Robinia pseudoacacia L.
Sp.Pl. 722 (1753)

Conservation Code: Not threatened
Naturalised Status: Alien to Western Australia
Name Status: Current

Brief Description
Amanda Spooner, Wednesday 22 August 2007

Tree, to 15 m high, with spiny stems & branches. Fl. white, Sep to Dec. Grey sandy clay, red-browm loam, granite. Along creeklines, valley edges, disturbed land.

Distribution

Beard’s Provinces: South-West Province.

IBRA Regions: Avon Wheatbelt, Jarrah Forest, Swan Coastal Plain, Warren.

IBRA Subregions: Avon Wheatbelt P2, Northern Jarrah Forest, Perth, Southern Jarrah Forest, Warren.

Local Government Areas (LGAs): Augusta-Margaret River, Boyup Brook, Bridgetown-Greenbushes, Denmark, Gosnells, Katanning, Manjimup, Mundaring, Narrogin, Victoria Park.

Management Notes (for the Swan NRM Region)
Kate Brown and Karen Bettink, Monday 18 July 2016

General Biology. Growth form. Tree. Reproduction. Root suckers. Time to first flowering. 6+ years. Toxicity. Inner bark, root sprouts and wilted leaves are toxic to humans and livestock. Vegetative regeneration strategy. Resprouts, produces root suckers. Woody structure. Ring porous. Fire response. Can resprout vigorously following fire.

Notes. Intolerant of shade. Increases available soil nitrogen facilitating invasion of other weeds.

Additional information. Origin. Eastern North America. History of use/introduction. Garden escape.

Suggested method of management and control. Hand pull seedlings. Basal bark older plants using 250 ml Access® in 15 L of diesel to base 50 cm of trunk in spring-summer. Read the manufacturers' labels and material safety data sheets before using herbicides. For further information consult the Australian Pesticides and Veterinary Medicines Authority to determine the status of permits for your situation or state.

Management Calendar

Calendar TypeJanFebMarAprMayJunJulAugSepOctNovDecComments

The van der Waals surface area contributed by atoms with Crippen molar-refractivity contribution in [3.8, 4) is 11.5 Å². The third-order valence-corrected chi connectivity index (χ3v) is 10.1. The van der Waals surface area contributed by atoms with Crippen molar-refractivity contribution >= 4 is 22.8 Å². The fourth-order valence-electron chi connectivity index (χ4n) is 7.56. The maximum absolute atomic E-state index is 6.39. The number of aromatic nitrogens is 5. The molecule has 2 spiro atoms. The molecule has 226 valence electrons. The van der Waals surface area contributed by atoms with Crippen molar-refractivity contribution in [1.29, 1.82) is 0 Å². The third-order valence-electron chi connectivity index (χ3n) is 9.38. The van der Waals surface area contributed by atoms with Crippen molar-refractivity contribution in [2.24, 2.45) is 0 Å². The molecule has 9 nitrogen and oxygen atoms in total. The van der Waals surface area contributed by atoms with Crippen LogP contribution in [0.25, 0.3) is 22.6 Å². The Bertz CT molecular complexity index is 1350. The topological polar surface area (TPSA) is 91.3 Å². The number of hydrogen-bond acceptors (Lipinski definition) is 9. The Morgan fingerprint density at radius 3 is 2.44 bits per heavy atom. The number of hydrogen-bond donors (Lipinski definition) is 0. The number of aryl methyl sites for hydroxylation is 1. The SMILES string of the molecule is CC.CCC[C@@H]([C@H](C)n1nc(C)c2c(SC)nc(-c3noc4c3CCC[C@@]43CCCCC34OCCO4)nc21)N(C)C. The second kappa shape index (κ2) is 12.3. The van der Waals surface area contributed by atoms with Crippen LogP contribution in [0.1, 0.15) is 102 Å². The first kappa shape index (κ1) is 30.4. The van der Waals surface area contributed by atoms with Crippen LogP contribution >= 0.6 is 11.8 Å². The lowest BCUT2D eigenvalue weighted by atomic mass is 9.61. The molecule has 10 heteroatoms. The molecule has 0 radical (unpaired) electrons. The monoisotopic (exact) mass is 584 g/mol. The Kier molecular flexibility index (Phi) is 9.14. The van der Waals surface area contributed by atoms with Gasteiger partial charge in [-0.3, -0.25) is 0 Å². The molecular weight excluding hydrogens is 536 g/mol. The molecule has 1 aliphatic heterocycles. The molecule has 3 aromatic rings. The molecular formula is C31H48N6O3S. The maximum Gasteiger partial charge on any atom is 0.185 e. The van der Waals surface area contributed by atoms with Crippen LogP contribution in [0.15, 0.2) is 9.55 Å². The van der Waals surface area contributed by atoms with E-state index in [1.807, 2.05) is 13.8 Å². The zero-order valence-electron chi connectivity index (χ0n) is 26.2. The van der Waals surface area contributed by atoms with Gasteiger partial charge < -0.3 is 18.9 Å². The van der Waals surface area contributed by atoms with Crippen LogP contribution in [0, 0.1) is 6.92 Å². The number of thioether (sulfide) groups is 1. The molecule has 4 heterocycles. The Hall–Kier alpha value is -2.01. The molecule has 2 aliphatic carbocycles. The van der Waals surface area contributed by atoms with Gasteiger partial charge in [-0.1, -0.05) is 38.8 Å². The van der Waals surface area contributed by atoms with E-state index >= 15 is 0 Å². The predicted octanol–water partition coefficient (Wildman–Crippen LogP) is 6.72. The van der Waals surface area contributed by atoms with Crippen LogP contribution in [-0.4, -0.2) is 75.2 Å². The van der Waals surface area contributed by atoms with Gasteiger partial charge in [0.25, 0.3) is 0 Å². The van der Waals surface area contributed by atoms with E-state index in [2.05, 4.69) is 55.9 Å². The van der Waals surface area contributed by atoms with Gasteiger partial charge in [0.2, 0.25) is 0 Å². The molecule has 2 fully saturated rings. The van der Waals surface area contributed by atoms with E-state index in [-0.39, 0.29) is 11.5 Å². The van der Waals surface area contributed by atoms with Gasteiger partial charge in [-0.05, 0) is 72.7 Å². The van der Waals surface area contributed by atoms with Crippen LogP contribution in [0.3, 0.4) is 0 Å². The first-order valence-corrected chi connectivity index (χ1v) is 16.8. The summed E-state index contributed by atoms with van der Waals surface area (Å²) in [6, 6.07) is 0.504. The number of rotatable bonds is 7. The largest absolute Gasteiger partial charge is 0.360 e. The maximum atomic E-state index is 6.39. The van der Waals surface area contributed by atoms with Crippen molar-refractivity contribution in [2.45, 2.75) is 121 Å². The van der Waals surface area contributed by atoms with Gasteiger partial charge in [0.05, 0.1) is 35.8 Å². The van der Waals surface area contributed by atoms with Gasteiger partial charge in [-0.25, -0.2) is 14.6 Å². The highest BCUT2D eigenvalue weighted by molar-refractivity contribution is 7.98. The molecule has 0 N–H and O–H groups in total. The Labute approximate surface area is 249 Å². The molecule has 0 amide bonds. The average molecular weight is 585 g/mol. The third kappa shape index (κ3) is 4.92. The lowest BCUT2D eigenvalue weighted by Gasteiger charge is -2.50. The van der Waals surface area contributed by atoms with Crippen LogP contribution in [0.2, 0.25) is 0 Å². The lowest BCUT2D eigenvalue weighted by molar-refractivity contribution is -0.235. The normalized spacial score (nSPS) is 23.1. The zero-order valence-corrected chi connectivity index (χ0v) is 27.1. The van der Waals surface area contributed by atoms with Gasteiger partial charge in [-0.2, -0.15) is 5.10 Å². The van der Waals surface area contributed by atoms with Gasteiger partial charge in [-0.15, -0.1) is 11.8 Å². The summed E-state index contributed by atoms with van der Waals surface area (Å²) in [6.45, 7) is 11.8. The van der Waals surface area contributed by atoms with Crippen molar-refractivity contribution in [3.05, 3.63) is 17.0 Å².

Flowering       OYYYO 
Optimum TreatmentYYO    OYYYY 

Legend: Y = Yes, regularly, O = Occasionally, U = Uncertain, referred by others but not confirmed.

 

References

  • Brown, K. & Brooks, K. (2002) Bushland Weeds: A Practical Guide to their Management. Environmental Weeds Action Network, Greenwood.
  • Converse, C.K. (1984) Element stewardship abstract for Robinia pseudoacacia. The Nature Conservancy, Arlington, USA. URL: http://tncweeds.ucdavis.edu/esadocs.html - Accessed December 2007.
  • Hussey, B.M.J., Keighery, G.J., Dodd, J., Lloyd, S.G. & Cousens, R.D. (2007) Western Weeds. A guide to the weeds of Western Australia. 2nd Edition. The Plant Protection Society of Western Australia, Victoria Park.
  • Navie, S. & Adkins, S. (2008) Environmental Weeds of Australia, An interactive identification and information resource for over 1000 invasive plants. Centre for Biological Information Technology, The University of Queensland.
  • Rice, S.K. & Westerman, B. (2004) Impacts of the exotic, nitrogen-fixing black locust (Robinia pseudoacacia) on nitrogen-cycling in a pine-oak ecosystem. Plant ecology, 174 (1): 97-107.
  • Sabo, A.E. (2000) Robinia pseudoacacia invasions and control in North America and Europe. Restoration and Reclamation Review, 6 URL: http://horticulture.cfans.umn.edu/vd/h5015/rrr.htm - Accessed December 2007. Student On-line Journal.
  • Sullivan, J. (1993) Robinia pseudoacacia. In U.S. Department of Agriculture, Forest Service, Rocky Mountain Research Station, Fire Sciences Laboratory. Fire Effects Information System. URL: http://www.fs.fed.us/database/feis/plants - Accessed December 2007.
  • Swearingen, J.M. & Morse, M. (1998) Black locust, Robinia pseudoacacia. Alien plant invaders of natural areas - trees. URL: http://www.nps.gov/plants/alien/trees.htm - Accessed December 2007.

Project information and acknowledgements